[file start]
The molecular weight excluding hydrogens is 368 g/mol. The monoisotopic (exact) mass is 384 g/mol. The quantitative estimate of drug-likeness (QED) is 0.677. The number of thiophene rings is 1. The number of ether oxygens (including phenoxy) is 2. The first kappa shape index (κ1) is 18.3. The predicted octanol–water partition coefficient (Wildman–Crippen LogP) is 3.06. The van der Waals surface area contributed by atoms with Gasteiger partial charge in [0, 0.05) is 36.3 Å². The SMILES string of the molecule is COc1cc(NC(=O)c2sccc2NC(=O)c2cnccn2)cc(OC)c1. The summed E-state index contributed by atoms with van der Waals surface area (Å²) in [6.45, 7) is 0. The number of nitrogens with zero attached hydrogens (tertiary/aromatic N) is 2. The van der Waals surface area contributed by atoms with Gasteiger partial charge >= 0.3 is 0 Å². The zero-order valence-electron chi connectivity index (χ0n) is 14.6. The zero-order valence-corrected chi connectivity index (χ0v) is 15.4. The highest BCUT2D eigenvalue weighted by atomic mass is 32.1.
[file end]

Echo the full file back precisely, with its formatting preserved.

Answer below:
The molecular weight excluding hydrogens is 368 g/mol. The monoisotopic (exact) mass is 384 g/mol. The quantitative estimate of drug-likeness (QED) is 0.677. The number of thiophene rings is 1. The number of ether oxygens (including phenoxy) is 2. The first kappa shape index (κ1) is 18.3. The predicted octanol–water partition coefficient (Wildman–Crippen LogP) is 3.06. The van der Waals surface area contributed by atoms with Gasteiger partial charge in [0, 0.05) is 36.3 Å². The SMILES string of the molecule is COc1cc(NC(=O)c2sccc2NC(=O)c2cnccn2)cc(OC)c1. The summed E-state index contributed by atoms with van der Waals surface area (Å²) in [6.45, 7) is 0. The number of nitrogens with zero attached hydrogens (tertiary/aromatic N) is 2. The van der Waals surface area contributed by atoms with Gasteiger partial charge >= 0.3 is 0 Å². The zero-order valence-electron chi connectivity index (χ0n) is 14.6. The zero-order valence-corrected chi connectivity index (χ0v) is 15.4. The highest BCUT2D eigenvalue weighted by atomic mass is 32.1.